“We are so old!” I said to my sister, Nancy, as I came out of the bathroom at a Sleep Inn motel at 5:20 am, having assessed the physical damage from the day before. My malar festoons (the fancy name for the un-plastic-surgery-able eye bags my father bestowed upon me) were more pronounced than ever, my arthritic back ached in places I didn’t previously know existed and my left knee creaked and clicked but wouldn’t straighten.
“The sad thing is,” Nancy lamented. “We can’t even get positive affirmations anymore. Remember when ‘I’m so old!’ would get the ‘Oh, nonsense! You’re not old!’ response? Now the most we get are sympathetic smiles and an occasional, ‘You look great for your age!’ or the gag-worthy, ‘Well, you know, you’re as young as you feel!’”
Even though 60 is the new 40, and I’m years from becoming a full-fledged sexagenarian, there’s no denying that I am no longer a spring chicken.
Yet, there’s still a lot I can do. Two weekends ago I bicycled 80 miles in one day for an MS charity ride and could have gone another 20. Yes, I’m glad I didn’t have to, but I could have.
I just spent 122 hours in 11 days (do the math), on my gnarled and bunioned feet, working on the Food Truck, taking bathroom breaks solely so I could sneak a sit-down.
And, I can still spend seven consecutive days chasing umbrella drinks with bourbon while cruising with my partner in crime, Patty (aka Penny).
I can no longer run, or jog or do anything but the old-lady speed walk. I can no longer keep up with multiple cross-table conversations in noisy restaurants. And I can no longer remember what I’m not supposed to forget.
But, there is an upside to getting old.
- I don’t ever have to run, or jog or do anything but the old-lady speed walk. Because I’ll never again play on a team that requires that level of physicality.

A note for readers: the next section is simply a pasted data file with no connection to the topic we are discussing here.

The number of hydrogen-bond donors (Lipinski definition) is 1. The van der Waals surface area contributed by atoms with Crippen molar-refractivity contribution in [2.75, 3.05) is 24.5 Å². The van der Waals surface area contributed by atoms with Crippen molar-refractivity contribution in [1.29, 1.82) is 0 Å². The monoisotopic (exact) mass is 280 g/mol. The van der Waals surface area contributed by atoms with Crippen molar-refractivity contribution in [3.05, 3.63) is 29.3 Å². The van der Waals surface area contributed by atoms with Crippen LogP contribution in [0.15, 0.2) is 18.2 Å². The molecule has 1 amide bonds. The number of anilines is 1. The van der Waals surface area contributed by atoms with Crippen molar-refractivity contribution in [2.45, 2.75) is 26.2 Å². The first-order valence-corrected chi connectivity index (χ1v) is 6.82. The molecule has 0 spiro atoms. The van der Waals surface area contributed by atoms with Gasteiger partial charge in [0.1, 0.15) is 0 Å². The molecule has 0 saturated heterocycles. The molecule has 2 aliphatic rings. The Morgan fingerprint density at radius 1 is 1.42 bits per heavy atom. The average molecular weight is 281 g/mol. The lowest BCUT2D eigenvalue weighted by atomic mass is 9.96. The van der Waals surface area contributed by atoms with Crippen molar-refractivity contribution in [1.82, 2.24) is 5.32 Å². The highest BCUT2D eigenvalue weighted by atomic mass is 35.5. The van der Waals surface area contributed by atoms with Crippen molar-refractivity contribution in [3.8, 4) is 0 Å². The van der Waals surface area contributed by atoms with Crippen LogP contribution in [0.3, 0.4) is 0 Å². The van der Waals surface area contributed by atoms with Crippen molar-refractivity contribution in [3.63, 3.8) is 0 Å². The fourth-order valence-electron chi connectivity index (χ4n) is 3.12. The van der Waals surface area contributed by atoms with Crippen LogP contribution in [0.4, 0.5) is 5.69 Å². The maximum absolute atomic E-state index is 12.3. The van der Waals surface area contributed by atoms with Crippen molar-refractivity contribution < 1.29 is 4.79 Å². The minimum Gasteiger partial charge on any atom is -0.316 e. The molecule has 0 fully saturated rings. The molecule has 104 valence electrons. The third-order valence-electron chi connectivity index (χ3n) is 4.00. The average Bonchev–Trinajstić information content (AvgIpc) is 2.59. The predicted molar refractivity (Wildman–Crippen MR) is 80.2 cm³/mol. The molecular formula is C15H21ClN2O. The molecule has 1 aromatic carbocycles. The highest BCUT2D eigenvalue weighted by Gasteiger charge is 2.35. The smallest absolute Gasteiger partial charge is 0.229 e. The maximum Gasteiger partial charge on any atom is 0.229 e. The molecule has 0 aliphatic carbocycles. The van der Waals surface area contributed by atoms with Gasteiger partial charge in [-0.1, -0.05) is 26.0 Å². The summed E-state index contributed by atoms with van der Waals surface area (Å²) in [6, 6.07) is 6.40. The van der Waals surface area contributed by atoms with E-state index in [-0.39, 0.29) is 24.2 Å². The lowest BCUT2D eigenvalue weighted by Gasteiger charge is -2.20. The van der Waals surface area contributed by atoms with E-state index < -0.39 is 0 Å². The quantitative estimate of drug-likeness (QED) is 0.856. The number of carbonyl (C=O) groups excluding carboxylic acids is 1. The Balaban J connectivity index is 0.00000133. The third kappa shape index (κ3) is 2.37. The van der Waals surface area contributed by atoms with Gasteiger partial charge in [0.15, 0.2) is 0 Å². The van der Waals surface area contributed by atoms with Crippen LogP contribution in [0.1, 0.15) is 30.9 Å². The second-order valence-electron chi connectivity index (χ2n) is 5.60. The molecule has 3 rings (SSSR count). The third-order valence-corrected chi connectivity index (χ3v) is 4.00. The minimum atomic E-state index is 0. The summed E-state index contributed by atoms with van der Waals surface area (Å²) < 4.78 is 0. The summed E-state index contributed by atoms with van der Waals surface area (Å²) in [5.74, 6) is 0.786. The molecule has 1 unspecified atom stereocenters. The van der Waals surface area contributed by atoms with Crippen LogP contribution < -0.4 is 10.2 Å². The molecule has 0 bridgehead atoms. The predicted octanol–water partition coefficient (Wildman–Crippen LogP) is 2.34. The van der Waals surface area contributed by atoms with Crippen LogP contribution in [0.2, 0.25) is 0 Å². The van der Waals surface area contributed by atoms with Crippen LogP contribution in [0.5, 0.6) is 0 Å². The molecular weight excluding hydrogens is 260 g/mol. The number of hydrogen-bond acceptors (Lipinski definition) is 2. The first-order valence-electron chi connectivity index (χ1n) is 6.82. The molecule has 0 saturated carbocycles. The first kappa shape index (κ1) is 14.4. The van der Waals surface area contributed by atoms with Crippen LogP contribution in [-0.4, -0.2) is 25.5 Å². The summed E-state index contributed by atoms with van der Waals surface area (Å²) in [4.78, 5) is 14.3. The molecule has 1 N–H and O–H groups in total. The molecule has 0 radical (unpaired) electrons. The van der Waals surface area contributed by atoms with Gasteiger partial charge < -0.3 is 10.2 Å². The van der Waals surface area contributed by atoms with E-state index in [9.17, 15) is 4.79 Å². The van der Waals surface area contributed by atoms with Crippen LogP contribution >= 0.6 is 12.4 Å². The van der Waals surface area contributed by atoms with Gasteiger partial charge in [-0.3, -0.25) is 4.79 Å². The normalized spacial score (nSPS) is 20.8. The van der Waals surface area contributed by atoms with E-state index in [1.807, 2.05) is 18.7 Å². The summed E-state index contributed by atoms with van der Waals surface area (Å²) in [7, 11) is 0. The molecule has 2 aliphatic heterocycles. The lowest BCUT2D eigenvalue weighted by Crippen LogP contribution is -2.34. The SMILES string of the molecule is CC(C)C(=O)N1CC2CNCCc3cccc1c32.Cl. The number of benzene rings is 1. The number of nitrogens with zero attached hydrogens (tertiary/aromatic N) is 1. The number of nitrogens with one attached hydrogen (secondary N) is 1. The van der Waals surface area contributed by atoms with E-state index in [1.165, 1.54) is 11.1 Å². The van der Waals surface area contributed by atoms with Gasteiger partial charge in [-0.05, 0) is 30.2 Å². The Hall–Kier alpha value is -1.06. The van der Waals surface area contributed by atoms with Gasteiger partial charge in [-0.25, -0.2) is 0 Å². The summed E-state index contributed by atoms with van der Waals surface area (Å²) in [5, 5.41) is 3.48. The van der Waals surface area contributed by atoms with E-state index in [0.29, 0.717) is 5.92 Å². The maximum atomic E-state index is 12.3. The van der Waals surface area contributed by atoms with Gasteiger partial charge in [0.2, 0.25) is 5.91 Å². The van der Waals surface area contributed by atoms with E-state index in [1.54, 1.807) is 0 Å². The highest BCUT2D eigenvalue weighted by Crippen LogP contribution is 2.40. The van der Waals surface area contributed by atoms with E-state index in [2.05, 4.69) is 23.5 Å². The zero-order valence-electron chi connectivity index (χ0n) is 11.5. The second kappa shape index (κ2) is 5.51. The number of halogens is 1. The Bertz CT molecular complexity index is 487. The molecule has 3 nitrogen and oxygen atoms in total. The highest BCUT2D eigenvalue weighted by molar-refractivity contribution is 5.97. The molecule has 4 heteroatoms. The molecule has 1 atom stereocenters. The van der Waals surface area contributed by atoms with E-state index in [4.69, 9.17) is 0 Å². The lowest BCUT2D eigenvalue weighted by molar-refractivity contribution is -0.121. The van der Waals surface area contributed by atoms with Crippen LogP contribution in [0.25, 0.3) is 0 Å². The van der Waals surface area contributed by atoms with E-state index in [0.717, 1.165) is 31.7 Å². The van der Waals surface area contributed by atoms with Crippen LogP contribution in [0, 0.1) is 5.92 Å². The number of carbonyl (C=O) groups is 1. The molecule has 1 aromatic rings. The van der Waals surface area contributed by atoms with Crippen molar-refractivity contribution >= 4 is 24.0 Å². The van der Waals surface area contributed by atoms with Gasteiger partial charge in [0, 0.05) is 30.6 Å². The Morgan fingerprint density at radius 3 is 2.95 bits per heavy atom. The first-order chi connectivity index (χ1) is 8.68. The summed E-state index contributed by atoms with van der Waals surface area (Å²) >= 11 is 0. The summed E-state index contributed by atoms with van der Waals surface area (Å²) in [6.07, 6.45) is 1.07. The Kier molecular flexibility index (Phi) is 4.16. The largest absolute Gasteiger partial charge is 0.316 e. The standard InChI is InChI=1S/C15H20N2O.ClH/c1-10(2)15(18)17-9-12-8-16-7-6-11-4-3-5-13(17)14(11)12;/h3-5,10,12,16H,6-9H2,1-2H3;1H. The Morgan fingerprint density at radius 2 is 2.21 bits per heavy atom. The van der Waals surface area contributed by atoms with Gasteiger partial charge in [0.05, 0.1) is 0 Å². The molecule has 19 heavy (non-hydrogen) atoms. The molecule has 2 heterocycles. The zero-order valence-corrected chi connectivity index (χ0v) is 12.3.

- I can finally ask the gas station attendant to put air in my tires without feeling like he’s thinking it’s something I should be able to do myself.
- I can go out without make-up because, really, there’s not much difference between the before and after.
- I can say no when I’m asked to volunteer.
- I can simply smile when the daughter suggests I get Botox to take care of aforementioned malar festoons and then tell her that in 30 years she can get rid of hers in any way she pleases.
- I can get away without wearing heels to weddings. Just as long as I leave the flesh-colored, lace-up orthopedic sneakers at home.
- I can wear my Spanx without worrying that anyone will notice the elastic-induced dents in my skin when I shed them at night.
- I can go on vacation with my girlfriends and be sent off joyfully by my spouse. Because, after thirty years together, it’s a vacation for both of us.
- I can play the “old card” when I need a sofa carried out to the curb, heavy packages transported to the car or IKEA furniture assembled. I just don’t have to do it anymore.
- I don’t have to count sheep to fall asleep. Instead I just hum Bob Marley’s, “Every little thing gonna be all right” and mean it. Because despite aches and pains, wrinkles and crinkles, gray hairs and chin hairs, it is going to be all right.
Always has been. Always will be.